By Melissa Rose Bernardo
February 25, 2011 at 05:00 AM EST
Joan Marcus


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W.C. Fields famously advised actors to never work with animals or children. And I suspect — were he living in the era of The Lion King and Avenue Q — he would have added puppets to that list. As we see in Rinne Groff’s Compulsion (at Off Broadway’s Public Theater through March 13), it’s all too easy for a marionette to upstage an actor, even scenery-chewing Tony- and Emmy-winning emotional tempest Mandy Patinkin.

The puppet, however — the beautiful, anthropomorphic creation of Matt Acheson — is Anne Frank, whose legend hovers over Groff’s thoughtful, truth-based drama. (Sometimes almost literally; when she exits a scene, she’s hoisted up into the rafters by puppeteers Emily DeCola, Daniel Fay, and Eric Wright, where she remains hanging.) Patinkin plays an author named Sid Silver (modeled on the writer Meyer Levin) who makes it his mission to adapt Frank’s diary into a play. When other writers — non-Jewish writers — edge him out, he considers it a ”crime.” This leads to a legal battle in which he accuses Frances Goodrich and Albert Hackett, the real-life writers of the Pulitzer-winning play The Diary of Anne Frank, of plagiarism. The struggle nearly destroys his marriage; his wife (Hannah Cabell, who doubles as a bright young book editor) refers to Anne as his ”mistress.” Even when the couple relocates to Israel, Silver refuses to leave his deep-rooted obsession behind.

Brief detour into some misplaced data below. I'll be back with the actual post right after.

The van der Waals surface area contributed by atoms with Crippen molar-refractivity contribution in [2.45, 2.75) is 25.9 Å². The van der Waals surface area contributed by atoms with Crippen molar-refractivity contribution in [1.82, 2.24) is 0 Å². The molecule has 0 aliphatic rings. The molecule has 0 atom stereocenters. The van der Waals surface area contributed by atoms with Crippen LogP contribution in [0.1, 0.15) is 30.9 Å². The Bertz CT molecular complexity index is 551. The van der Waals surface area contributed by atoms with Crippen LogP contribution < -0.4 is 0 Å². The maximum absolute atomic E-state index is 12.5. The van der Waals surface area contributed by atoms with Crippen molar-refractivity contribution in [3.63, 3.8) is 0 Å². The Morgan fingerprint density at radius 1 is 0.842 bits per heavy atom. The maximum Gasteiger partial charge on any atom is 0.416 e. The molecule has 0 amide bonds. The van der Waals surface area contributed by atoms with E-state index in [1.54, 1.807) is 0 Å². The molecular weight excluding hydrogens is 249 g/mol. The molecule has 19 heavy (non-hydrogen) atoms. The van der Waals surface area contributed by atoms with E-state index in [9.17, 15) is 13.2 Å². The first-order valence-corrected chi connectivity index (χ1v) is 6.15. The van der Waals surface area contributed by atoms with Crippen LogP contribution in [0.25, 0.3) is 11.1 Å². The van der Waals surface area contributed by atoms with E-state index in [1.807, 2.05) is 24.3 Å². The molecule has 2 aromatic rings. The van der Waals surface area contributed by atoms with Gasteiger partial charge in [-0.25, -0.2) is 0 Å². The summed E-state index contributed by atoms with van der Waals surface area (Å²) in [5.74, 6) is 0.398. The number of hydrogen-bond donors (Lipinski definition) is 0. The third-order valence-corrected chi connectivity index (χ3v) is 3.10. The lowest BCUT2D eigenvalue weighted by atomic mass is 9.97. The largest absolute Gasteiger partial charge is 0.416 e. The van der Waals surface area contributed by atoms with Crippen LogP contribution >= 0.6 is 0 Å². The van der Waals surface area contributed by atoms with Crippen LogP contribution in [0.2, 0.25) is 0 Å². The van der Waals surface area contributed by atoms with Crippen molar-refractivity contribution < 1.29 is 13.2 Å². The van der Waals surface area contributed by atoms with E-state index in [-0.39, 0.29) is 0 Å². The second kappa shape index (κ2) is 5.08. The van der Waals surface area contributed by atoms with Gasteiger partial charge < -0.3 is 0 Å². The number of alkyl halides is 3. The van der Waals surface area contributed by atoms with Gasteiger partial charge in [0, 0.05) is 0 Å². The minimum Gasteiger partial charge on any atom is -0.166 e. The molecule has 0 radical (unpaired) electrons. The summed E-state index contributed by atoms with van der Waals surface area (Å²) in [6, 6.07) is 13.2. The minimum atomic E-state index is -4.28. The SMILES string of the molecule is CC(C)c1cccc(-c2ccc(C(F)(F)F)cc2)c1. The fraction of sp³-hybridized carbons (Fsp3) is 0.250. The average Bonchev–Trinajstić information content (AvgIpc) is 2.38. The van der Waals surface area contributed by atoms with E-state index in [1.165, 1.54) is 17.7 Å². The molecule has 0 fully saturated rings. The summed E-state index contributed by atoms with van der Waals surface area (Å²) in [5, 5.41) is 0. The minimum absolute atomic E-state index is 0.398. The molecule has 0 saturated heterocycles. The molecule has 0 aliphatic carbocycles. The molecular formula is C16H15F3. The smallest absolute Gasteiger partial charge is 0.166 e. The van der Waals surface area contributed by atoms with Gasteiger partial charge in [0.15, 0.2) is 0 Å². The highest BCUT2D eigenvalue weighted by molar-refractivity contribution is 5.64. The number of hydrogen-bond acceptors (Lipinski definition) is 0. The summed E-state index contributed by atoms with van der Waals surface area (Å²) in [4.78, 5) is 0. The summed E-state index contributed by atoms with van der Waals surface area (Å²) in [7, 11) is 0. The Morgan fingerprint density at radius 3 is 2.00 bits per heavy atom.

Patinkin has never shied from in-your-face, unlikable characters (think Chicago Hope, Criminal Minds), and Silver is no exception. He’s perhaps one of the most unsympathetic heroes ever seen on a New York stage. But Anne — or, rather, her delicate puppet representation — actually softens him. (Also, the puppet thing is no gimmick: Levin ran a marionette theater in the 1920s.) She not only provides the inspiration for Groff’s play but also ends up being a very humanizing presence. B

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